Presidents and flight had a quiet start in the summer of 1909, when Orville returned to Ft. Myer to complete the Army trials that ended abruptly with his crash in September of the previous year. The Army allowed the Wrights to return as they had already more than fulfilled the contract. This time there were many observers, including fellow Ohioan President Williams Howard Taft. A tent was set up, and he sat with the Wrights' sister Katharine.
A Medal of Honor winner and the chief instructor for the Tuskegee Airmen are among four people being inducted into the National Aviation Hall of Fame in Ohio.
Next year's inductees were announced Monday. They include U.S. Army Maj. Gen. Patrick Brady, who received the prestigious military award and developed techniques for helicopter air ambulance rescue in combat.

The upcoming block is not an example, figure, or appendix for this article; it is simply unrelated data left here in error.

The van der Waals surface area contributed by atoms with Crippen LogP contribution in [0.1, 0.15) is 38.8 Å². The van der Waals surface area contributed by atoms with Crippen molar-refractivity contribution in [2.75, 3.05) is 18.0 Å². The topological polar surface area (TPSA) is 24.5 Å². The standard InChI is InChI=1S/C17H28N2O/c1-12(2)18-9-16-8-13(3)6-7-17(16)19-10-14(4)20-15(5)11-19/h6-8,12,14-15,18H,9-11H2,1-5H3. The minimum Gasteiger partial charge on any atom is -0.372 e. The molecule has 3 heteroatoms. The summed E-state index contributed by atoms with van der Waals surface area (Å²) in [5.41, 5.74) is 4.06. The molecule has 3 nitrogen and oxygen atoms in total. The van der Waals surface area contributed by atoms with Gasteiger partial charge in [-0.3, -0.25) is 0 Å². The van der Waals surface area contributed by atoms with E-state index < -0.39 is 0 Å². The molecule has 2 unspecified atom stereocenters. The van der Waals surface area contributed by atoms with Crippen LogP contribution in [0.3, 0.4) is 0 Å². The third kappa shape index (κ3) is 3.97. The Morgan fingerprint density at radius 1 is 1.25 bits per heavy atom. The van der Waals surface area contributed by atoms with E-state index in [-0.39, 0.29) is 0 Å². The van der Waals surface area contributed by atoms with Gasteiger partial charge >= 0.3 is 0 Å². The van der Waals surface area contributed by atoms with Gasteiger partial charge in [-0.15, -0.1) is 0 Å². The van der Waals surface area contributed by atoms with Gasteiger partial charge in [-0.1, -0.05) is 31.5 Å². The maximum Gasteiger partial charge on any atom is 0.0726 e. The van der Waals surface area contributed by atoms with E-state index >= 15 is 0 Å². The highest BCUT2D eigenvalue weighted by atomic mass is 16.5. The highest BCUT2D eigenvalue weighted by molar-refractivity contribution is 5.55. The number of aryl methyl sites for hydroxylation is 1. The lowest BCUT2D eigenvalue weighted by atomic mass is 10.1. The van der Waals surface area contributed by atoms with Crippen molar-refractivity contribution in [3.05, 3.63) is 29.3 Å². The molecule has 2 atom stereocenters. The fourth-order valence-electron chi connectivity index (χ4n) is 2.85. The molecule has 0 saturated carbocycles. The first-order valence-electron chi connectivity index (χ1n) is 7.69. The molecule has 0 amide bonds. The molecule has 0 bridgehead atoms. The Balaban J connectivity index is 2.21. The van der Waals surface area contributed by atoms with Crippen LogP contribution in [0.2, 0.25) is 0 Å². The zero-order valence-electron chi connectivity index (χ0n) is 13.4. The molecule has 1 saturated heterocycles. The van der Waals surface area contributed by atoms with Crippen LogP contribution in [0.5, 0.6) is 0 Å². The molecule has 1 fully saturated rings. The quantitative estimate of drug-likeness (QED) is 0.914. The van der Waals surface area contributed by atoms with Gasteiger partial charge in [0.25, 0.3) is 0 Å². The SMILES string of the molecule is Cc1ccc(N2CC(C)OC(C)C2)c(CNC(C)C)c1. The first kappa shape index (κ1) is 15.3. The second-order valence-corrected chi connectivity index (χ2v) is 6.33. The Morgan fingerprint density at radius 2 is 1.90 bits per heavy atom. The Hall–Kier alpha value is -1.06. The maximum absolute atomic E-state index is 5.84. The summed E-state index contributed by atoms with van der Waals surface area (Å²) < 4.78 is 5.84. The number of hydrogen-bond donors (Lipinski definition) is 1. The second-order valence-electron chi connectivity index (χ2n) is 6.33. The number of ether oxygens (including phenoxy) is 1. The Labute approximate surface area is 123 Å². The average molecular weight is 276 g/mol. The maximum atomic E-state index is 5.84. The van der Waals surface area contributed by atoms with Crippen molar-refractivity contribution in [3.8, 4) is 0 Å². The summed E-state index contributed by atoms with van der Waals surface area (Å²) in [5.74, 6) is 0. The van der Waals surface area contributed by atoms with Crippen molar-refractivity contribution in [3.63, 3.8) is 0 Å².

Also honored is the late Charles Alfred Anderson, who helped develop a civilian pilot training program for blacks and was chief instructor for the Tuskegee Airmen, the first black military pilots.
Today is perhaps the most important date in aviation history. It was 10:35 in the morning on December 17, 1903, when Orville Wright flew a powered aircraft on the sands near Kitty Hawk, North Carolina. It was a short flight - with huge consequences. Dayton aviation historian and photographer Dan Patterson knows the story well.
Last year, Governor Kasich proclaimed October fifth Wright Brothers Day in Ohio. On that day, in 1905, Wilbur Wright flew the Wright Flyer for nearly 40 minutes at Huffman Prairie. It was proof that flight was practical.